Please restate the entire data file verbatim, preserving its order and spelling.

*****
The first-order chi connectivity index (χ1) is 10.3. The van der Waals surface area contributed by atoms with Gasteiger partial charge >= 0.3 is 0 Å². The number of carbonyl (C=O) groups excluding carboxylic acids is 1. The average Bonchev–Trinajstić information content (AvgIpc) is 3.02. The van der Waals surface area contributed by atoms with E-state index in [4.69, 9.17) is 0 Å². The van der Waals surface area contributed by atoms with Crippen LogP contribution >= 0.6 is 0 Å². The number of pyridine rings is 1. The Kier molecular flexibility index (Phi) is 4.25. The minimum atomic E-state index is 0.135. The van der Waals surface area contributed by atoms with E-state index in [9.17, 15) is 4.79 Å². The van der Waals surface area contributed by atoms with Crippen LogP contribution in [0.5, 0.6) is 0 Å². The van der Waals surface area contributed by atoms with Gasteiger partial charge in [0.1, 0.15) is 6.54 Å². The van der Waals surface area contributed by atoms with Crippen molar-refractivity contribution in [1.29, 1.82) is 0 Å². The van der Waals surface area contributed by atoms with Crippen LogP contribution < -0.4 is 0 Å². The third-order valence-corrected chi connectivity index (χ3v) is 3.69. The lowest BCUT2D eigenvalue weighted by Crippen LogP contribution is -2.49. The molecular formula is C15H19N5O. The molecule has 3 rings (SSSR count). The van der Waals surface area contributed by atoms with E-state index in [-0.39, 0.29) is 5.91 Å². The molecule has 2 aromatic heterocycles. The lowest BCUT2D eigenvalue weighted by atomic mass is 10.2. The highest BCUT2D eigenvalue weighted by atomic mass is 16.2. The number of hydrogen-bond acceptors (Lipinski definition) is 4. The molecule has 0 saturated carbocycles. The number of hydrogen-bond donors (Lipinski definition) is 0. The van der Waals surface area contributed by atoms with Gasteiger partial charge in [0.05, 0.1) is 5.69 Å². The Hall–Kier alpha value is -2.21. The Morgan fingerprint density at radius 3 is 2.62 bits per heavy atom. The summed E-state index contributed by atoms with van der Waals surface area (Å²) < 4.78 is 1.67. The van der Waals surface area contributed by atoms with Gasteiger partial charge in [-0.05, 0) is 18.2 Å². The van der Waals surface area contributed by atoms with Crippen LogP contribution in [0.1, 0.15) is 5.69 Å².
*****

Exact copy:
The first-order chi connectivity index (χ1) is 10.3. The van der Waals surface area contributed by atoms with Gasteiger partial charge >= 0.3 is 0 Å². The number of carbonyl (C=O) groups excluding carboxylic acids is 1. The average Bonchev–Trinajstić information content (AvgIpc) is 3.02. The van der Waals surface area contributed by atoms with E-state index in [4.69, 9.17) is 0 Å². The van der Waals surface area contributed by atoms with Crippen LogP contribution >= 0.6 is 0 Å². The number of pyridine rings is 1. The Kier molecular flexibility index (Phi) is 4.25. The minimum atomic E-state index is 0.135. The van der Waals surface area contributed by atoms with E-state index in [9.17, 15) is 4.79 Å². The van der Waals surface area contributed by atoms with Crippen LogP contribution in [0.5, 0.6) is 0 Å². The van der Waals surface area contributed by atoms with Gasteiger partial charge in [0.1, 0.15) is 6.54 Å². The van der Waals surface area contributed by atoms with Crippen molar-refractivity contribution in [1.29, 1.82) is 0 Å². The van der Waals surface area contributed by atoms with Crippen LogP contribution < -0.4 is 0 Å². The third-order valence-corrected chi connectivity index (χ3v) is 3.69. The lowest BCUT2D eigenvalue weighted by Crippen LogP contribution is -2.49. The molecular formula is C15H19N5O. The molecule has 3 rings (SSSR count). The van der Waals surface area contributed by atoms with E-state index in [-0.39, 0.29) is 5.91 Å². The molecule has 2 aromatic heterocycles. The lowest BCUT2D eigenvalue weighted by atomic mass is 10.2. The highest BCUT2D eigenvalue weighted by atomic mass is 16.2. The number of hydrogen-bond acceptors (Lipinski definition) is 4. The molecule has 0 saturated carbocycles. The number of hydrogen-bond donors (Lipinski definition) is 0. The van der Waals surface area contributed by atoms with Gasteiger partial charge in [0.05, 0.1) is 5.69 Å². The Hall–Kier alpha value is -2.21. The Morgan fingerprint density at radius 3 is 2.62 bits per heavy atom. The summed E-state index contributed by atoms with van der Waals surface area (Å²) < 4.78 is 1.67. The van der Waals surface area contributed by atoms with Gasteiger partial charge in [-0.05, 0) is 18.2 Å². The van der Waals surface area contributed by atoms with Crippen LogP contribution in [0.1, 0.15) is 5.69 Å².